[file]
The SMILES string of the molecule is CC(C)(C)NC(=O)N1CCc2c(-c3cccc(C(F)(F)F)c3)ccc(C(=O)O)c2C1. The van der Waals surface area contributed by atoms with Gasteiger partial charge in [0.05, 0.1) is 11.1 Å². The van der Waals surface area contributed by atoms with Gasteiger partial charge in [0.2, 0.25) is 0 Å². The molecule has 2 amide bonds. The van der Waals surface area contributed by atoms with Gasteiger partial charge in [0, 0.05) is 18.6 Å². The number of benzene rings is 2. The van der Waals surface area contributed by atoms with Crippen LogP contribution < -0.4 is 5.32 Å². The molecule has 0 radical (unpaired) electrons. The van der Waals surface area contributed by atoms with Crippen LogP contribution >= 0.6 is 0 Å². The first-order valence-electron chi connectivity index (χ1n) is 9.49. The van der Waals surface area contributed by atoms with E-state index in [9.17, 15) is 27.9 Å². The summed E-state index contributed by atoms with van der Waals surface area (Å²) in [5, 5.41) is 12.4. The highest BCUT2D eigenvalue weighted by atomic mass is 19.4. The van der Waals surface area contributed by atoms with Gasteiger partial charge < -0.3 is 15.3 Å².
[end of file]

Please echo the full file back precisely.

The SMILES string of the molecule is CC(C)(C)NC(=O)N1CCc2c(-c3cccc(C(F)(F)F)c3)ccc(C(=O)O)c2C1. The van der Waals surface area contributed by atoms with Gasteiger partial charge in [0.05, 0.1) is 11.1 Å². The van der Waals surface area contributed by atoms with Gasteiger partial charge in [0.2, 0.25) is 0 Å². The molecule has 2 amide bonds. The van der Waals surface area contributed by atoms with Gasteiger partial charge in [0, 0.05) is 18.6 Å². The number of benzene rings is 2. The van der Waals surface area contributed by atoms with Crippen LogP contribution < -0.4 is 5.32 Å². The molecule has 0 radical (unpaired) electrons. The van der Waals surface area contributed by atoms with Crippen LogP contribution >= 0.6 is 0 Å². The first-order valence-electron chi connectivity index (χ1n) is 9.49. The van der Waals surface area contributed by atoms with E-state index in [9.17, 15) is 27.9 Å². The summed E-state index contributed by atoms with van der Waals surface area (Å²) in [5, 5.41) is 12.4. The highest BCUT2D eigenvalue weighted by atomic mass is 19.4. The van der Waals surface area contributed by atoms with Gasteiger partial charge < -0.3 is 15.3 Å².